That’s where Gensler’s particular expertise in Baltimore with secure compartmented information facilities, or SCIFS, offered an advantage, said James Puckhaber of the Atlanta office.

“There’s enough demand for these buildings and the developers move so fast that they developed a prototype approach,” he said. “It’s a version of an office building that works really well for cybersecurity tenants.”

For instance, in a normal commercial office building, the architects try to keep its “core,” where typically the elevators and stairs are located in the center, relatively small to emphasize the exterior spaces with a view, Puckhaber said.

“In this case, because of the cyber ranges and SCIF space, the dark space in the core is really valuable to them,” he said, so it is expanded and utilized. There are specific requirements spelled out for these kinds of buildings to prevent snooping or unauthorized access, such as radio frequency isolation of rooms or spaces.

Rhodes spent a couple of days in Augusta last week meeting with tenants and potential users of the building: first with what he called “our federal three-letter partners” who might use the cyber range at the site, a secure area for cybersecurity training, and other secured areas; the following day with Augusta University and Augusta Technical College and other agencies about what their needs would be in the more public areas of the building, he said. That may result in the lower floors being the public, free-flowing area and higher floors being restricted access, Rhodes said.

“As we go higher up in the building, the building is becoming more secure,” he said. “An entire floor can be secure or classified, a component of a floor or none of the floor. That’s part of the building that gives us lots of flexibility because that design has gone into every floor to meet federal requirements to secure that space.”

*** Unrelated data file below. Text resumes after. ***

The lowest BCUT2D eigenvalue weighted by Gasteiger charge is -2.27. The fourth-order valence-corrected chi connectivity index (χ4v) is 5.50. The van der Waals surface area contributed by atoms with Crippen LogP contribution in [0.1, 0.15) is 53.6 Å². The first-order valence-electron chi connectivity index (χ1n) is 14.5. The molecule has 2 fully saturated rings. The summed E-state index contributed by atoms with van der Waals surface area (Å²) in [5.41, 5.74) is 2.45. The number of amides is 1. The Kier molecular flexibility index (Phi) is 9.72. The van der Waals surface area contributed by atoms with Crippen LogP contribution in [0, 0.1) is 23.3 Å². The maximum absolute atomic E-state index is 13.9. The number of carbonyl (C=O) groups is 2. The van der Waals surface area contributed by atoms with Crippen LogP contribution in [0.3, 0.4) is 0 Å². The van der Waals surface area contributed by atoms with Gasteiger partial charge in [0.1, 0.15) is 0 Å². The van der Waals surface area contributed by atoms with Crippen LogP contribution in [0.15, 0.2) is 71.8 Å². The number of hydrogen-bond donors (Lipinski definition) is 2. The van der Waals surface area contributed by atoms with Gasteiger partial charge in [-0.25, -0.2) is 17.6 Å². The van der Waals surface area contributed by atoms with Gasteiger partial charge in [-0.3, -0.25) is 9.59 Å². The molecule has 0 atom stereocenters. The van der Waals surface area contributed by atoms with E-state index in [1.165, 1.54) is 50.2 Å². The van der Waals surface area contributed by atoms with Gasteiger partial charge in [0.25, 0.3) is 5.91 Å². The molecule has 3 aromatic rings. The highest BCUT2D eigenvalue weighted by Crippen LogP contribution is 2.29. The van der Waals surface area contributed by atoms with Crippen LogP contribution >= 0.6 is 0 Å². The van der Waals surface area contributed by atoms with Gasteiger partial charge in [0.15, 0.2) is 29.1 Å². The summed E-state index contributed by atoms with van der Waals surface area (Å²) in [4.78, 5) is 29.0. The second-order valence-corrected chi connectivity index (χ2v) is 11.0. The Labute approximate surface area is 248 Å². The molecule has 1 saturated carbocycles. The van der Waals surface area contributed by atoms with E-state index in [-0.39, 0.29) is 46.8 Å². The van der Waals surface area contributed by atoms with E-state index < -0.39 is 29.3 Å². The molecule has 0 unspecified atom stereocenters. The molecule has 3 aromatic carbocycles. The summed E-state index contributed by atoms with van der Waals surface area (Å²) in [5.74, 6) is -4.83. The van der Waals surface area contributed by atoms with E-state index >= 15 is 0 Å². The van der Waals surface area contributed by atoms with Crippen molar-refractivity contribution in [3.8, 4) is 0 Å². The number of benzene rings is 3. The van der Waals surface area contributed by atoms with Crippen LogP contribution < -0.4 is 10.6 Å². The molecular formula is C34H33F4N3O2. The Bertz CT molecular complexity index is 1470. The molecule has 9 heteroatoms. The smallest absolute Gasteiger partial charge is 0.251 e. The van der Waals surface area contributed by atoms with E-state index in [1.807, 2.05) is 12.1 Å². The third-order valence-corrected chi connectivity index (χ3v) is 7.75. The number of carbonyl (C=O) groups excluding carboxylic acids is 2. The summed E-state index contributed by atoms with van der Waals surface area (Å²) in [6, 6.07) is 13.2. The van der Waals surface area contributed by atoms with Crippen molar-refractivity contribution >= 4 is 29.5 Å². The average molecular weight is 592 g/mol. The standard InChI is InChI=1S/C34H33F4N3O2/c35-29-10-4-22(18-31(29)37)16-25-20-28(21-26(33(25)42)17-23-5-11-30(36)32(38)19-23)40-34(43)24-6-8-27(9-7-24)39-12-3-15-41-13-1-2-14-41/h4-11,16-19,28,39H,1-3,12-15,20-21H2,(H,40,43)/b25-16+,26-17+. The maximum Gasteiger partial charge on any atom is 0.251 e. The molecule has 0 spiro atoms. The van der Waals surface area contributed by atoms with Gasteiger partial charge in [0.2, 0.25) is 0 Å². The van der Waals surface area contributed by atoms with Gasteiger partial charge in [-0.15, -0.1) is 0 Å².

For instance, a key card might be required to take the elevator to certain floors, Puckhaber said. Walls in secure areas don’t connect with outside glass, a potential weak spot, and a kind of metal mesh is added to regular drywall to help secure the space, he said. Gensler is also the architect for the new U.S. Army Cyber Command headquarters building being constructed at Fort Gordon and some of the secure areas in the Georgia Cyber building may look similar to areas there, Puckhaber said.

But the architects are also drawing inspiration for the more public areas from the J. Harold Harrison Education Commons building at AU, Rhodes said. In particular, for the ground floor of the Georgia Cyber building, there will be classrooms, conference and meeting, rooms but also a lot of public space and outdoor areas, “creating a place where people can just enjoy being together and learning from each other,” Puckhaber said.

“We like some of the open space of (the Harrison building), that will hopefully foster collaboration between the different groups, which we believe is one of the blessings of this space; is the teams all working together to try to solve unique problems in this space,” Rhodes said.